Liberty players surround Sammy Bost (helmet) after she scored the winning run in the bottom of the seventh.
Liberty players surround Sammy Bost (helmet) after she scored the winning run in the bottom of the seventh.(Baltimore Sun photo by Gene Sweeney Jr.)

Szocik said he implored Oneto to get to third, assuming Bost was about to get tagged out. Bost recalled her youth softball rundown practices, in which she wound up being the runner most of the time because of her speed.

There would be no rundown.

In the commotion of the moment, McDonough didn’t have a defensive player covering home plate (Rams catcher Vicki McKenzie had strayed up the base line during the steal attempt). Bost said she saw a lane to run toward home while Simpson chased after her. Three McDonough players converged near the plate, and Bost slid in to give Liberty a 3-2 win.

“It was kind of like a miracle. It was meant to be.”


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And then, bedlam.

McDonough argued the play, with coach Julie Snavely telling a Washington Post reporter after the game she saw Simpson tag Bost at third. Bost said at the time she didn’t feel herself get tagged. Szocik agreed.

The Rams also disputed the game-winning run, claiming Bost eluded their grasp by going out of the base line.

The play stood, and the Lions celebrated their first state championship after getting back to the final for the first time in 29 years.

“I’m glad my heart’s healthy, because that was tense at the end,” Szocik said after the game. “They kept their cool, they kept their heads, they did what they needed to do. It was kind of like a miracle. It was meant to be.”

Liberty pitcher Mackenzie Thompson allowed two hits and struck out 11 in a complete game. Hayden had both hits for McDonough, an RBI double in the first inning and a solo home run in the third.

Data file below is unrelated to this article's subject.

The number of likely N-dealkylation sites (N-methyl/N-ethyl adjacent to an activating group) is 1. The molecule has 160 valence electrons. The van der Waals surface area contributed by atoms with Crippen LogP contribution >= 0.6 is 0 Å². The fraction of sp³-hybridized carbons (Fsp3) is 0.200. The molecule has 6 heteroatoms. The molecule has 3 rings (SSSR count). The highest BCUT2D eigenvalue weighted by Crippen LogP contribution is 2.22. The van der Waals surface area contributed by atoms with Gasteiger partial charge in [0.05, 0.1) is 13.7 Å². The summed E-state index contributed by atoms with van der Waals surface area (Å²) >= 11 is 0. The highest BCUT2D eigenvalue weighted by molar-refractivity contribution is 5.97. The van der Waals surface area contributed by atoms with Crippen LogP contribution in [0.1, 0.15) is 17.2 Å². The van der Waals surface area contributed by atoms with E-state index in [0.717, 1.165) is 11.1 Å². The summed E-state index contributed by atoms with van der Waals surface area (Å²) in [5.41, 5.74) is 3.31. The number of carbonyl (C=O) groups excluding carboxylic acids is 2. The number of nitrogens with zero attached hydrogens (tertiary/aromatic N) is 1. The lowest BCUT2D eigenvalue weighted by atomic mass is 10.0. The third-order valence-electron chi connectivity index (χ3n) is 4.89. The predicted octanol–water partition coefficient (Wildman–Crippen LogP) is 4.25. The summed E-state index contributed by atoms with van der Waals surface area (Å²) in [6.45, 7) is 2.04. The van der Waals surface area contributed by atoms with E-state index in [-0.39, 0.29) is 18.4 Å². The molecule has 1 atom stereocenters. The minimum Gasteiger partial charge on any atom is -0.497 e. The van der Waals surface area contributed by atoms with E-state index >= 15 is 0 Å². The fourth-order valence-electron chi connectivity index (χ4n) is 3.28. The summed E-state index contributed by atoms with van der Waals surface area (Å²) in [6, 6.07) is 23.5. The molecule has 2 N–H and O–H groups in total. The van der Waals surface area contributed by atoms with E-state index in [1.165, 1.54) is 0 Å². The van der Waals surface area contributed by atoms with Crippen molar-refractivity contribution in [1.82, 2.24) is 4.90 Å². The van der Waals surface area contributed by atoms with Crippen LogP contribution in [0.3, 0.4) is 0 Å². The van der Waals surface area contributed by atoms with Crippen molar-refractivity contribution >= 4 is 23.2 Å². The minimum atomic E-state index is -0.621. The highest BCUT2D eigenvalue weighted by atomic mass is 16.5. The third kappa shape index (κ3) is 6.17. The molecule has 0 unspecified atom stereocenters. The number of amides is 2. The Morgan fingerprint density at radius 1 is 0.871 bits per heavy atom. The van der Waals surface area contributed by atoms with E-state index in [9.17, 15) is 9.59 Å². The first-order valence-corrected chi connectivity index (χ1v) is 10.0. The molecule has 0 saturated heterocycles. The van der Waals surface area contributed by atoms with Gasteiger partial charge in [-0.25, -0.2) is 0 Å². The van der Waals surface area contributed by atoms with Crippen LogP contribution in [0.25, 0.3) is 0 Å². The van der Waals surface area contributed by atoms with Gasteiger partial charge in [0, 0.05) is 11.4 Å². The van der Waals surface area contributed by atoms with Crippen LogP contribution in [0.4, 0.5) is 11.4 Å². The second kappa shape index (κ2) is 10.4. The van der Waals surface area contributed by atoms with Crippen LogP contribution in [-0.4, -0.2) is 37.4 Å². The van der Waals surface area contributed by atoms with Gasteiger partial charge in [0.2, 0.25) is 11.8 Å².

Bost praised Thompson, the Times Player of the Year in 2012, for keeping the Lions close like she did in nearly every game that season. The Lions finished 21-2 and put a stamp on one of the more remarkable state championship games ever.

Liberty junior Mackenzie Thompson throws a pitch to Westminster's Kim Robinson during their game in Westminster Wednesday, May 2, 2012.
Liberty junior Mackenzie Thompson throws a pitch to Westminster's Kim Robinson during their game in Westminster Wednesday, May 2, 2012.(DYLAN SLAGLE/STAFF PHOTO, Carroll County Times)

“My dad and I, my whole family, didn’t sleep for the next week because we were still so excited from it,” Bost said.

That Liberty team was a mix of college-bound stars and role players who came through in clutch situations, Szocik said.

The coach remembers Weinschenk working on bunts throughout the year, then delivering when it mattered most. He and Bost recalled first baseman Taylor Bland, who needed duct tape to repair her glove on the eve of the state championship.

There are more stories, more memories to share between those Lions who came together during the 2012 season. Szocik said Liberty fielded a better team the following year, but that squad bowed out in its first playoff game.

“So much has to go right,” he said. “So many variables.”

And that is what makes Liberty’s 2012 run to a title special.

“Those memories of playing on that team, and those girls on that team ... I think if we all got together right now, it would feel like it was yesterday,” said Bost, who experienced her share of big-time games at Lebanon Valley. “We won our conference championship, and we went to NCAAs, which was very exciting. But I think that game is probably the one that I’m going to remember the most.”